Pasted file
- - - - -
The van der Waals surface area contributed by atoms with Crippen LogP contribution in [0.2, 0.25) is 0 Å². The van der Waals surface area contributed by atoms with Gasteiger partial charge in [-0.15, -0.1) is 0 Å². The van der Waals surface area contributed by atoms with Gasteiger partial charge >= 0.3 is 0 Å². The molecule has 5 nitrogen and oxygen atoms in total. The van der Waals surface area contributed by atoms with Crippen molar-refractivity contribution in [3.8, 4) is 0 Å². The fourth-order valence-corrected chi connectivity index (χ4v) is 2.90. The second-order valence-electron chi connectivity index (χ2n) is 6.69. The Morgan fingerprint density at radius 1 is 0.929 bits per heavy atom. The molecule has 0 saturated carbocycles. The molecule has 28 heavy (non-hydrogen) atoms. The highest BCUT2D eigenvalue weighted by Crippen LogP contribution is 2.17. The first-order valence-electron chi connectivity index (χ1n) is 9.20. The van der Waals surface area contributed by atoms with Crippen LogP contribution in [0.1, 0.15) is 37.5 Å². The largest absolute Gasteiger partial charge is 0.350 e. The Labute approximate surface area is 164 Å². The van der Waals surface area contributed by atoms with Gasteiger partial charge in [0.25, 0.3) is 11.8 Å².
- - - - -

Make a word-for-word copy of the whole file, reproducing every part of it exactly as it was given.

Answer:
The van der Waals surface area contributed by atoms with Crippen LogP contribution in [0.2, 0.25) is 0 Å². The van der Waals surface area contributed by atoms with Gasteiger partial charge in [-0.15, -0.1) is 0 Å². The van der Waals surface area contributed by atoms with Gasteiger partial charge >= 0.3 is 0 Å². The molecule has 5 nitrogen and oxygen atoms in total. The van der Waals surface area contributed by atoms with Crippen molar-refractivity contribution in [3.8, 4) is 0 Å². The fourth-order valence-corrected chi connectivity index (χ4v) is 2.90. The second-order valence-electron chi connectivity index (χ2n) is 6.69. The Morgan fingerprint density at radius 1 is 0.929 bits per heavy atom. The molecule has 0 saturated carbocycles. The molecule has 28 heavy (non-hydrogen) atoms. The highest BCUT2D eigenvalue weighted by Crippen LogP contribution is 2.17. The first-order valence-electron chi connectivity index (χ1n) is 9.20. The van der Waals surface area contributed by atoms with Crippen LogP contribution in [0.1, 0.15) is 37.5 Å². The largest absolute Gasteiger partial charge is 0.350 e. The Labute approximate surface area is 164 Å². The van der Waals surface area contributed by atoms with Gasteiger partial charge in [0.25, 0.3) is 11.8 Å².